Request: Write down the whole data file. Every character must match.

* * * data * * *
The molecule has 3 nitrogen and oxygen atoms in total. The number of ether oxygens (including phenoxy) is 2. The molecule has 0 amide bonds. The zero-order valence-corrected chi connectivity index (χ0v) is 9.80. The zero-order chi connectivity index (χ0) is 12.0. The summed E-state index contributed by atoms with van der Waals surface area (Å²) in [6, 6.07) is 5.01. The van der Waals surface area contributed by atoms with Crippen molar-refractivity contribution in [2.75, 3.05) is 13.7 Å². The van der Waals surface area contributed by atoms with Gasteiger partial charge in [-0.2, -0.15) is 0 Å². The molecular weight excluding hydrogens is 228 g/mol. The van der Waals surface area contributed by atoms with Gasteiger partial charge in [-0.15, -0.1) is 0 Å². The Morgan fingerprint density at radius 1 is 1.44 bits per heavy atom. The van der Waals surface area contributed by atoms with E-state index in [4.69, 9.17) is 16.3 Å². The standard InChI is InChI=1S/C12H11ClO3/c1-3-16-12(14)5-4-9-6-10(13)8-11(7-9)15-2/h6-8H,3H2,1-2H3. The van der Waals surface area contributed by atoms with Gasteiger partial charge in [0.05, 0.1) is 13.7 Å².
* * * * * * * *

The molecule has 3 nitrogen and oxygen atoms in total. The number of ether oxygens (including phenoxy) is 2. The molecule has 0 amide bonds. The zero-order valence-corrected chi connectivity index (χ0v) is 9.80. The zero-order chi connectivity index (χ0) is 12.0. The summed E-state index contributed by atoms with van der Waals surface area (Å²) in [6, 6.07) is 5.01. The van der Waals surface area contributed by atoms with Crippen molar-refractivity contribution in [2.75, 3.05) is 13.7 Å². The van der Waals surface area contributed by atoms with Gasteiger partial charge in [-0.2, -0.15) is 0 Å². The molecular weight excluding hydrogens is 228 g/mol. The van der Waals surface area contributed by atoms with Gasteiger partial charge in [-0.15, -0.1) is 0 Å². The Morgan fingerprint density at radius 1 is 1.44 bits per heavy atom. The van der Waals surface area contributed by atoms with E-state index in [4.69, 9.17) is 16.3 Å². The standard InChI is InChI=1S/C12H11ClO3/c1-3-16-12(14)5-4-9-6-10(13)8-11(7-9)15-2/h6-8H,3H2,1-2H3. The van der Waals surface area contributed by atoms with Gasteiger partial charge in [0.05, 0.1) is 13.7 Å².